Never before have I seen such a deluge of mis-selling and fraudulent action by brokers struggling to survive as their revenues fall and suppliers demand repayment of pre-paid commission (unscrupulous brokers routinely demand and receive up-front commission based upon estimated consumption, and with COVID 19 shutting down entire sectors of business and education, these brokers are now “in hock” to their paymasters). With over half of all brokers described by Plimsoll as financially “mediocre or in danger”, even before COVID 19, their increasingly shocking behaviour is entirely predictable.

The manifestation

It may come as a shock, but in my opinion, there are only a handful of energy brokers out of almost 2500 nationally which could come close to being described as “trustworthy”. And by that, I mean they are mature, transparent, honest in presentation of data, providing clear and unambiguous contracts, supportive of clients rather than exploitative, applying sensible margins, highly retentive of clients and able to engage with clients as a valued part of their management team.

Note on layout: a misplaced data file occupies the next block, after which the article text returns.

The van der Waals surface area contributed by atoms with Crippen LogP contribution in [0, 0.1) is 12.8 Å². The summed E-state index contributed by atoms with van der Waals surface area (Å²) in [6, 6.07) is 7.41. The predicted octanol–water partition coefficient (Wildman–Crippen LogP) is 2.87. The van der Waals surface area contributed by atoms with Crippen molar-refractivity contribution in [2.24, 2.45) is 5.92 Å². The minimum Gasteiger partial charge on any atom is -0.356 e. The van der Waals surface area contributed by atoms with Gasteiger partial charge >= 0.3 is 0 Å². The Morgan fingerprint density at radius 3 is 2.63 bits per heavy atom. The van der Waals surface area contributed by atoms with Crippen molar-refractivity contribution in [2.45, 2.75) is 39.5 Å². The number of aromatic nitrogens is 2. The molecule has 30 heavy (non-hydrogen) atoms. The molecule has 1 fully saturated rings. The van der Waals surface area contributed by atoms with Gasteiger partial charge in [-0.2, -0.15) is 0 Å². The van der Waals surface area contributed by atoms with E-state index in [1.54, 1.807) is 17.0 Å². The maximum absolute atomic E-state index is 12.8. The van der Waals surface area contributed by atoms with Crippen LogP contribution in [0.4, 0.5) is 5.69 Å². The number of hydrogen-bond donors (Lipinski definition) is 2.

Just a handful out of 2500. So, what are the other 98% doing for me to label them untrustworthy, or to put it another way, abusive of client trust?

Misleading, mis-selling and fraud

There are degrees of abuse of trust by energy brokers, and I have categorised these as

a) Deliberately misleading
b) Actual mis-selling and
c) Potentially Fraudulent

Deliberately misleading